Many different digital gantry vendors operate in the mammography arena. Variances in image size, processing, and workstation display are present. In the digital world, one challenge is to display CAD to radiologists in the format they are familiar with. CAD will have to be the front face that normalizes the image size and presentation in this widely varying vendor population.

Reimbursement cuts that will occur in the next few years call for a decrease of over 50% in CAD reimbursement.8 This reduction is going to hurt clinics and outpatient centers that perform only breast imaging, as the profit margin is already so small. As it is, fewer radiologists want to go into breast imaging because of the decreased reimbursement and medicolegal challenges. Further cuts will leave overburdened breast centers and their radiologists even more strapped for funds and time. The volumes of these centers may increase, but they could still go under financially. As radiologists, we need to get the governing bodies to listen to arguments that these reimbursement cuts may be so devastating that patients may not be able to receive breast care.

Refining neural networks research to develop diagnoses specifically in the breast cancer arena will affect the future of CAD. The ability to do comparisons of prior mammograms with current mammograms so a subtle change (a small tumor) can be detected would be useful. If CAD could compare and detect asymmetries or a subtle mammographic change over prior years, that would be extremely helpful. Many invasive lobular cancers present only as increasing densities over time, and CAD may help detect these subtle changes. Currently, we don't have that ability, but vendors are conducting research in this area.

The number of studies showing the value of CAD is growing. As more studies validate the value of CAD, its use may become a standard of care issue to be considered when providing screening mammography.

At present, a lower volume facility will not be able to afford CAD or even digital or computed radiography mammography. We are in an interesting position, as women and their healthcare providers are trying to do everything to ensure their health and early detection of breast abnormalities. Reimbursement cuts, however, may prevent smaller facilities from even having these newer and improved tools available for earlier detection. Some insurance companies go so far as to include CAD as part of their screening programs. As more studies continue to validate the CAD technology and support its value, it may very well become the standard of care along with the screening mammogram, whether highly reimbursable or not.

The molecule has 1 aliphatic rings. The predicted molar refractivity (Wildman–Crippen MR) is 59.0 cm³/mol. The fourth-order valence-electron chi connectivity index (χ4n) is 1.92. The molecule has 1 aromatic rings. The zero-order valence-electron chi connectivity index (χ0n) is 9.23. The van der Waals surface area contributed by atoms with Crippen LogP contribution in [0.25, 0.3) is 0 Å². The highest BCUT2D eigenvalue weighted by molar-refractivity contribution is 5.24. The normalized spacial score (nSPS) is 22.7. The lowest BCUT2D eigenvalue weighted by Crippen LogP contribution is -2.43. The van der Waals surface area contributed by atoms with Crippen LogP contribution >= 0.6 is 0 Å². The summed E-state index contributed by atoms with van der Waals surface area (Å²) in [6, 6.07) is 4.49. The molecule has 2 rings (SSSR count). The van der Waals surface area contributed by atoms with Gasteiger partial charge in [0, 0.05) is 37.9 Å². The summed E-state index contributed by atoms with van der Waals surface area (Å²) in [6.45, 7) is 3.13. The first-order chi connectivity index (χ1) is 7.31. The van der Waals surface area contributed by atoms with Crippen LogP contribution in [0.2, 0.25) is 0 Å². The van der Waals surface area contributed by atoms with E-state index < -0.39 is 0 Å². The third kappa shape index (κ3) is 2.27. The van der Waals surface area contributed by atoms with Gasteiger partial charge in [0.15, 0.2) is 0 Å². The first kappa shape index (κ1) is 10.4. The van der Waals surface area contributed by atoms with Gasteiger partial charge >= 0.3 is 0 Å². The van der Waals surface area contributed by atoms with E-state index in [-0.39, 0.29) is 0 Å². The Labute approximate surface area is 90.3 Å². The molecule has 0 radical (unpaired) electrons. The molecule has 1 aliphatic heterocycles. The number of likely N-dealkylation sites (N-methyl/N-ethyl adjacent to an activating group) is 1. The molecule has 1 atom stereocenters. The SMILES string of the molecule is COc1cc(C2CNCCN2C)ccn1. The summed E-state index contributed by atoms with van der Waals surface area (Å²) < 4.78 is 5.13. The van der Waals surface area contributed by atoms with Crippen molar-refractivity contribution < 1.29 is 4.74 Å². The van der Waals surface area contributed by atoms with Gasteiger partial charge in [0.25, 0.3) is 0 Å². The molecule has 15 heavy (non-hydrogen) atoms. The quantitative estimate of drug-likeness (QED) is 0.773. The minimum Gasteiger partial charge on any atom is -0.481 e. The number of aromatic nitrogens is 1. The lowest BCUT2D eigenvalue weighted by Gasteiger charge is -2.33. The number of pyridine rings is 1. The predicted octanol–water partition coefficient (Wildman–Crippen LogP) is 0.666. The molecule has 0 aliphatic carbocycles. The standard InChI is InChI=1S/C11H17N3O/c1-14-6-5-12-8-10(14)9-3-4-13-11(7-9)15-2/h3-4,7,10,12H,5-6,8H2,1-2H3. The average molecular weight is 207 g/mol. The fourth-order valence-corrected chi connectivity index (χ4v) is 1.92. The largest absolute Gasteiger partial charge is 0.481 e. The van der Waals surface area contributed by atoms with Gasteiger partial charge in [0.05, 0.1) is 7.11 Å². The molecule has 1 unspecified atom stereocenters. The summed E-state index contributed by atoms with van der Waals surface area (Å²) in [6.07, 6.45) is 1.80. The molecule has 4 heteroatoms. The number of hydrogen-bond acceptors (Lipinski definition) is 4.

The author would like to acknowledge her fellow radiologists at her clinical practice: Dr. Wende Logan-Young, Dr. Posy Seifert, Dr. Patricia Somerville, and Dr. Philip Murphy.

Dr. Destounis is a diagnostic radiologist at The Elizabeth Wende Breast Clinic in Rochester, NY, and a clinical associate professor of radiology at the University of Rochester School of Medicine and Dentistry.

References

  • Destounis S. Retrospective study evaluating the accuracy of CAD in marking invasive lobular cancers. Berlin, Germany: Computer Assisted Radiology and Surgery: Proceedings of the 19th International Congress and Exhibition, June 22 to 25, 2005.

  • Destounis S, et al. The role of computer-aided detection with digital mammography and the detection of carcinoma. RSNA, Chicago, Nov. 26-Dec. 1, 2006.

  • Destounis SV, Hanson S, Roehrig J. Computer aided detection marker value and breast density in the detection of invasive lobular carcinoma. Int J Comp Asst Radiol Surg Accepted, publication pending.

  • Burhenne LJ, Wood SA, D'Orsi CJ, et al, Potential contribution of computer-aided detection to the sensitivity of screening mammography. Radiology 2000;215:554-562.

  • Freer T, Ulissey M. Screening mammography with computer-aided detection: prospective study of 12,860 patients in a community breast center. Radiology 2001;220;871-876.

  • Destounis SV, DiNitto P, Logan-Young W, et al. Can computer-aided detection with double reading of screening mammograms help decrease the false-negative rate? Initial experience. Radiology 2004;232(2):578-584.

  • Destounis S, et al. Can computer aided detection (CAD) decrease the false negative rate of consensus double read screening mammography? Chicago: RSNA 2001.

  • Destounis SV. CMS looks to cut CAD reimbursement. Mammography regulation and reimbursement report. 2006;5(10):1-2.